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Essay: There are still ways to truly enjoy summer, even if it’s different this year

  • Liz Sauchelli. Copyright (c) Valley News. May not be reprinted or used online without permission. Send requests to

Valley News Staff Writer
Published: 5/30/2020 8:51:08 PM
Modified: 5/30/2020 8:51:06 PM

The thing I remember most about my first trip to New Hampshire is the stars.

Where I grew up in northern New Jersey, there was usually too much light pollution to see them clearly. Even family vacations usually took me to the Jersey Shore and while I enjoyed the boardwalk’s bright lights (and the fireworks displays), there, too was manufactured light.

Sure, I’d been to planetariums for class trips. I also have memories of my dad waking me up in the middle of the night to see a meteor shower, and of my grandfather pointing to make sure we watched the Hale-Bopp comet pass through in 1997. But I was 16 the first time I truly remember seeing the stars.

My family was visiting my dad’s University of New Hampshire roommate up in the White Mountains. One night, I went with his friend’s daughters to a golf course where we laid out a blanket and looked up. The stars that perforated the dark sky left me in awe. I couldn’t believe that something so perfect existed.

I’ve been thinking a lot about that night lately, especially now that Memorial Day weekend — the unofficial start of summer — has passed and June begins. It’s no small stretch to say this summer will look quite different than years past for many people due to the COVID-19 pandemic.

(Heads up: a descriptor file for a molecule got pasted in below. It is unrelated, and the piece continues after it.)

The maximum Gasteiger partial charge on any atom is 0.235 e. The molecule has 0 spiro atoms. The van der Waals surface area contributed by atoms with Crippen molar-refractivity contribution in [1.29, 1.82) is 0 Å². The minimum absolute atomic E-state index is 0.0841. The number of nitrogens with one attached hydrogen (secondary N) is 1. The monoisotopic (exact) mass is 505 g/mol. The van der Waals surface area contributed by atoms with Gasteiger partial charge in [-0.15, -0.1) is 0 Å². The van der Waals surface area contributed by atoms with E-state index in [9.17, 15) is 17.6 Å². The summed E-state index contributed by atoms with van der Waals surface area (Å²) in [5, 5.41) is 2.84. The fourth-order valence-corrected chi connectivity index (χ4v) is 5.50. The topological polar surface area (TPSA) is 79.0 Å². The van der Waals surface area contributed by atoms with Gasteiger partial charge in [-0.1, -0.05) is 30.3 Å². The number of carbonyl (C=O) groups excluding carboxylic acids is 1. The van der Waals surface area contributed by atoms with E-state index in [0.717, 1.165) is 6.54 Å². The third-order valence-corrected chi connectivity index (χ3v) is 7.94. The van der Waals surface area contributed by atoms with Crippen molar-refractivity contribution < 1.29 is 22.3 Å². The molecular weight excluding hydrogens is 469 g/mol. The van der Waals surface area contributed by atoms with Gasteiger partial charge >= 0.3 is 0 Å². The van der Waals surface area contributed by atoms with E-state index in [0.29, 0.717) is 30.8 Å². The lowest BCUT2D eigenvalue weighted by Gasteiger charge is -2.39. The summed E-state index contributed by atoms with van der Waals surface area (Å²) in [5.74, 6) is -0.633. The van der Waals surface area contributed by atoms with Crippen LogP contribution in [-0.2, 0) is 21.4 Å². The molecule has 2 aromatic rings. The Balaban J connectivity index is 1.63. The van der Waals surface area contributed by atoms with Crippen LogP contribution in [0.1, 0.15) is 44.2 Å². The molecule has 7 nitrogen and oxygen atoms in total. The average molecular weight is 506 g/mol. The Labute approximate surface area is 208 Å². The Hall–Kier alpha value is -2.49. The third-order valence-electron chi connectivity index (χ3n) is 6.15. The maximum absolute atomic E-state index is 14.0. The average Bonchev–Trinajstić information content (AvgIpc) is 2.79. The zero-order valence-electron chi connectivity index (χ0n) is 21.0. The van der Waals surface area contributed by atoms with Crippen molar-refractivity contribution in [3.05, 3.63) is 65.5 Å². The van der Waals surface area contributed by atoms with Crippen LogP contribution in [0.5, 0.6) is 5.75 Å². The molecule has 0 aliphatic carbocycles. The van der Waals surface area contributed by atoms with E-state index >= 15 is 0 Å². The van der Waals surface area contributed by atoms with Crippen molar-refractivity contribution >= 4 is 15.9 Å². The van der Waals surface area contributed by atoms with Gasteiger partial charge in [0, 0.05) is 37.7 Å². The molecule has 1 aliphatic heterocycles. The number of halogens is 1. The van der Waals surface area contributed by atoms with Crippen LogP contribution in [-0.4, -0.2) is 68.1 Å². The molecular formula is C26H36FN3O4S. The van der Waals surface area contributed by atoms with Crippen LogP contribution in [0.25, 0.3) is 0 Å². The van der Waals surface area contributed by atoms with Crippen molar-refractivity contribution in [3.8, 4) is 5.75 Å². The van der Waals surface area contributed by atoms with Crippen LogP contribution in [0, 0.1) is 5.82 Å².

While stay-at-home orders and social distancing guidelines are starting to ease, the landscape will be different. Vacations will be canceled or postponed. Family visits might continue to happen virtually. Many of the festivals and fairs that I (and many others, I know) look forward to won’t happen.

Summer has a way of bringing people together like no other season. People pack together for outdoor concerts or a chance to sunbathe on New Hampshire’s short coastline. There are summer camps and outdoor sports leagues, barbecues and fireworks displays. Sure, there are also solo camping trips and solitary kayaking on quiet ponds, but for me that’s usually been overshadowed by the desire to gather with people (preferably out in the sun).

Which brings me back to the stars. After moving to New Hampshire less than six years after that first visit, I haven’t gone stargazing. I’ve let opportunities to see meteor showers pass by without giving it much thought. If I couldn’t see an astronomical event from just outside my apartment — or even then, decided it was too late or too cold or too ... something — I didn’t bother.

It’s easy to pass over opportunities like that when they don’t come with perfect conditions or require more than a minimal amount of effort to make happen, when you don’t appreciate them for what they are: moments of pure wonder.

This summer, I’m going to try to channel the feeling I got when the first time I truly saw the stars. I’m challenging myself to go for a swim in a lake, even when I know the water will be too cold. I’ll go for a bike ride, even if rain is on the horizon. I’ll go for a walk even if the air feels too heavy with humidity. In previous summers, I might not have wanted to take the chance for a sunny day to turn to rain on a mountain or to deal with black flies, instead holding out for conditions I deemed to be “perfect.” During a global pandemic, that kind of decisionmaking seems silly now.

I might not be able to gather in a field with hundreds of other fans to hear a band play. The road trip I had vaguely planned with my partner likely won’t take place. But I can go outside and look up on a clear night. I can park my car near swampland in the evening to hear the frogs chirp.

Summer is going to be a lot different this year, but there will still be plenty of opportunities to find joy.

Liz Sauchelli can be reached at or 603-727-3221.

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